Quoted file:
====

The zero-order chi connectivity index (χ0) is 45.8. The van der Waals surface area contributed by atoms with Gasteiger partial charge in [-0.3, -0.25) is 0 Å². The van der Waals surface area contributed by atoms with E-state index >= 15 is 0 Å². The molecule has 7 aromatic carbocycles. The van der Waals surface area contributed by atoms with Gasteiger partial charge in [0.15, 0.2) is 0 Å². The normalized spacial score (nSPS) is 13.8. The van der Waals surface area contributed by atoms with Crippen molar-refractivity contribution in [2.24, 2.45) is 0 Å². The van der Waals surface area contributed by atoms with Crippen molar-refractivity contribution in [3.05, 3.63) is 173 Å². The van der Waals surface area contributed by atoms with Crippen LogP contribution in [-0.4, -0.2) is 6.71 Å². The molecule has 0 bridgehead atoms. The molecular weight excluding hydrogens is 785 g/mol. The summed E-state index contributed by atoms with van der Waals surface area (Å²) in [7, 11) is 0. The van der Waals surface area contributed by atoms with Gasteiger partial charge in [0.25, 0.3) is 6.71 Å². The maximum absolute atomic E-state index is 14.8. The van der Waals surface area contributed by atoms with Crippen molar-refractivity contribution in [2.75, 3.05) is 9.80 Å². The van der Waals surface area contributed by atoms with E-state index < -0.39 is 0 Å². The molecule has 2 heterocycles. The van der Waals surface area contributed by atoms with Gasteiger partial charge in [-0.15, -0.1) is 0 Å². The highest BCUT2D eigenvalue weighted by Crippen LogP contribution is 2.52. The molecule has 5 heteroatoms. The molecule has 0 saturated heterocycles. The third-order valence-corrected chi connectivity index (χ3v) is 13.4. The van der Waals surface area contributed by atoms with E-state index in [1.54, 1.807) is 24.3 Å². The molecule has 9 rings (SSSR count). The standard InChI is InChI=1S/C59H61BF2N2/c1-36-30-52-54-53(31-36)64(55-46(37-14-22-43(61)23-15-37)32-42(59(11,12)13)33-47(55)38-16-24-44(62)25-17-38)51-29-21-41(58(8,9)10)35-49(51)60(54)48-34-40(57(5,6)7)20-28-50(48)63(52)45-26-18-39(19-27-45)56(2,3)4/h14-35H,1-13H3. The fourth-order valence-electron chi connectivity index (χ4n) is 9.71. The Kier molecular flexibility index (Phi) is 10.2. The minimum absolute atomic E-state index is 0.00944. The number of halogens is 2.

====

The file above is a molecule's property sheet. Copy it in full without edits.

The zero-order chi connectivity index (χ0) is 45.8. The van der Waals surface area contributed by atoms with Gasteiger partial charge in [-0.3, -0.25) is 0 Å². The van der Waals surface area contributed by atoms with E-state index >= 15 is 0 Å². The molecule has 7 aromatic carbocycles. The van der Waals surface area contributed by atoms with Gasteiger partial charge in [0.15, 0.2) is 0 Å². The normalized spacial score (nSPS) is 13.8. The van der Waals surface area contributed by atoms with Crippen molar-refractivity contribution in [2.24, 2.45) is 0 Å². The van der Waals surface area contributed by atoms with Crippen molar-refractivity contribution in [3.05, 3.63) is 173 Å². The van der Waals surface area contributed by atoms with Crippen LogP contribution in [-0.4, -0.2) is 6.71 Å². The molecule has 0 bridgehead atoms. The molecular weight excluding hydrogens is 785 g/mol. The summed E-state index contributed by atoms with van der Waals surface area (Å²) in [7, 11) is 0. The van der Waals surface area contributed by atoms with Gasteiger partial charge in [0.25, 0.3) is 6.71 Å². The maximum absolute atomic E-state index is 14.8. The van der Waals surface area contributed by atoms with Crippen molar-refractivity contribution in [2.75, 3.05) is 9.80 Å². The van der Waals surface area contributed by atoms with E-state index < -0.39 is 0 Å². The molecule has 2 heterocycles. The van der Waals surface area contributed by atoms with Gasteiger partial charge in [-0.15, -0.1) is 0 Å². The highest BCUT2D eigenvalue weighted by Crippen LogP contribution is 2.52. The molecule has 5 heteroatoms. The molecule has 0 saturated heterocycles. The third-order valence-corrected chi connectivity index (χ3v) is 13.4. The van der Waals surface area contributed by atoms with E-state index in [1.54, 1.807) is 24.3 Å². The molecule has 9 rings (SSSR count). The standard InChI is InChI=1S/C59H61BF2N2/c1-36-30-52-54-53(31-36)64(55-46(37-14-22-43(61)23-15-37)32-42(59(11,12)13)33-47(55)38-16-24-44(62)25-17-38)51-29-21-41(58(8,9)10)35-49(51)60(54)48-34-40(57(5,6)7)20-28-50(48)63(52)45-26-18-39(19-27-45)56(2,3)4/h14-35H,1-13H3. The fourth-order valence-electron chi connectivity index (χ4n) is 9.71. The Kier molecular flexibility index (Phi) is 10.2. The minimum absolute atomic E-state index is 0.00944. The number of halogens is 2.